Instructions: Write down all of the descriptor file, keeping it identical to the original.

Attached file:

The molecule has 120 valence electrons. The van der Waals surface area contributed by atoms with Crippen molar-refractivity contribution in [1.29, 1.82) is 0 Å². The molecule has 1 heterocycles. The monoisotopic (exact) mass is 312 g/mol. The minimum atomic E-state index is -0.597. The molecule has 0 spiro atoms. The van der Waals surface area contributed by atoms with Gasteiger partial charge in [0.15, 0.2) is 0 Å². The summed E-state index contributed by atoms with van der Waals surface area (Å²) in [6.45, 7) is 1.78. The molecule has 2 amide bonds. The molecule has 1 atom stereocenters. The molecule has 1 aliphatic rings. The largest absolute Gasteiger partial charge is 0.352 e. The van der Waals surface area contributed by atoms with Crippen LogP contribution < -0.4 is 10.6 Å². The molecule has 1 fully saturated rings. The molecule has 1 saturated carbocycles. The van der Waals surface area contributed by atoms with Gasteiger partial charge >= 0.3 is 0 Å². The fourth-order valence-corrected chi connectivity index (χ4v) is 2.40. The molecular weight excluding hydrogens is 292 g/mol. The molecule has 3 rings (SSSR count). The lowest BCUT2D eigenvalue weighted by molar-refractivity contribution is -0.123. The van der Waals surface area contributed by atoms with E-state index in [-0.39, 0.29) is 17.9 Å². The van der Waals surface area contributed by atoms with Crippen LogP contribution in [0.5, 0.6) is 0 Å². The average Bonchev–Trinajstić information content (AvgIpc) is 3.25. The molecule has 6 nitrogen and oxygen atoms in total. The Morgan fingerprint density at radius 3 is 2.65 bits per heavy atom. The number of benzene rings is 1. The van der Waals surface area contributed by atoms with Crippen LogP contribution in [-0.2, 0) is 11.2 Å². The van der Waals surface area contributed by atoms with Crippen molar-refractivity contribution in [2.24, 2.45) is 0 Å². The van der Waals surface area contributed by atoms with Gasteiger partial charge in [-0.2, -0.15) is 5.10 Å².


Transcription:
The molecule has 120 valence electrons. The van der Waals surface area contributed by atoms with Crippen molar-refractivity contribution in [1.29, 1.82) is 0 Å². The molecule has 1 heterocycles. The monoisotopic (exact) mass is 312 g/mol. The minimum atomic E-state index is -0.597. The molecule has 0 spiro atoms. The van der Waals surface area contributed by atoms with Gasteiger partial charge in [0.15, 0.2) is 0 Å². The summed E-state index contributed by atoms with van der Waals surface area (Å²) in [6.45, 7) is 1.78. The molecule has 2 amide bonds. The molecule has 1 atom stereocenters. The molecule has 1 aliphatic rings. The largest absolute Gasteiger partial charge is 0.352 e. The van der Waals surface area contributed by atoms with Crippen LogP contribution < -0.4 is 10.6 Å². The molecule has 1 fully saturated rings. The molecule has 1 saturated carbocycles. The van der Waals surface area contributed by atoms with Gasteiger partial charge >= 0.3 is 0 Å². The fourth-order valence-corrected chi connectivity index (χ4v) is 2.40. The molecular weight excluding hydrogens is 292 g/mol. The molecule has 3 rings (SSSR count). The lowest BCUT2D eigenvalue weighted by molar-refractivity contribution is -0.123. The van der Waals surface area contributed by atoms with E-state index in [-0.39, 0.29) is 17.9 Å². The van der Waals surface area contributed by atoms with Crippen LogP contribution in [0.5, 0.6) is 0 Å². The average Bonchev–Trinajstić information content (AvgIpc) is 3.25. The molecule has 6 nitrogen and oxygen atoms in total. The Morgan fingerprint density at radius 3 is 2.65 bits per heavy atom. The number of benzene rings is 1. The van der Waals surface area contributed by atoms with Crippen LogP contribution in [-0.2, 0) is 11.2 Å². The van der Waals surface area contributed by atoms with Crippen molar-refractivity contribution in [2.24, 2.45) is 0 Å². The van der Waals surface area contributed by atoms with Gasteiger partial charge in [-0.2, -0.15) is 5.10 Å².